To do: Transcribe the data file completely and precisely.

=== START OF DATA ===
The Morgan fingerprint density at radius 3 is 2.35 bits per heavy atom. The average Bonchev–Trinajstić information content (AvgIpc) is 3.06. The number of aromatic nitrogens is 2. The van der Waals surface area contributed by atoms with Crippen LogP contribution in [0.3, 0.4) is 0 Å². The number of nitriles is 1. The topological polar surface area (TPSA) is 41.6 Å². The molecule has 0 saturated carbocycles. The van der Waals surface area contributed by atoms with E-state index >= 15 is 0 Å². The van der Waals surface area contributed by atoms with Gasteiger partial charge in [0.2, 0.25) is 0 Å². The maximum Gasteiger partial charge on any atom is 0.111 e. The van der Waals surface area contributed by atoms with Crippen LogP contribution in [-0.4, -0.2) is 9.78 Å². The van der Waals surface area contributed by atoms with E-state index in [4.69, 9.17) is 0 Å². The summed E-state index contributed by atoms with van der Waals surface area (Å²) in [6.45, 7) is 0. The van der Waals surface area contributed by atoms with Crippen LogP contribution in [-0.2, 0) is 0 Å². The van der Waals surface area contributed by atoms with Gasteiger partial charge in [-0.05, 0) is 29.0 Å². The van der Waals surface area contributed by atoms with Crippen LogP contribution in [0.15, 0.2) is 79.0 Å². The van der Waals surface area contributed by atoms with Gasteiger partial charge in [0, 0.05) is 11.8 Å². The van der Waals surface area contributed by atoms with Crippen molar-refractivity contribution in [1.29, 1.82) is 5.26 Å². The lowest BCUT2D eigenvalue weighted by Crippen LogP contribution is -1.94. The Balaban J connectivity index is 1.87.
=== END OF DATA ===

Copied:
The Morgan fingerprint density at radius 3 is 2.35 bits per heavy atom. The average Bonchev–Trinajstić information content (AvgIpc) is 3.06. The number of aromatic nitrogens is 2. The van der Waals surface area contributed by atoms with Crippen LogP contribution in [0.3, 0.4) is 0 Å². The number of nitriles is 1. The topological polar surface area (TPSA) is 41.6 Å². The molecule has 0 saturated carbocycles. The van der Waals surface area contributed by atoms with E-state index >= 15 is 0 Å². The van der Waals surface area contributed by atoms with Gasteiger partial charge in [0.2, 0.25) is 0 Å². The maximum Gasteiger partial charge on any atom is 0.111 e. The van der Waals surface area contributed by atoms with Crippen LogP contribution in [-0.4, -0.2) is 9.78 Å². The van der Waals surface area contributed by atoms with E-state index in [4.69, 9.17) is 0 Å². The summed E-state index contributed by atoms with van der Waals surface area (Å²) in [6.45, 7) is 0. The van der Waals surface area contributed by atoms with Crippen LogP contribution in [-0.2, 0) is 0 Å². The van der Waals surface area contributed by atoms with Gasteiger partial charge in [-0.05, 0) is 29.0 Å². The van der Waals surface area contributed by atoms with Crippen LogP contribution in [0.15, 0.2) is 79.0 Å². The van der Waals surface area contributed by atoms with Gasteiger partial charge in [0, 0.05) is 11.8 Å². The van der Waals surface area contributed by atoms with Crippen molar-refractivity contribution in [1.29, 1.82) is 5.26 Å². The lowest BCUT2D eigenvalue weighted by Crippen LogP contribution is -1.94. The Balaban J connectivity index is 1.87.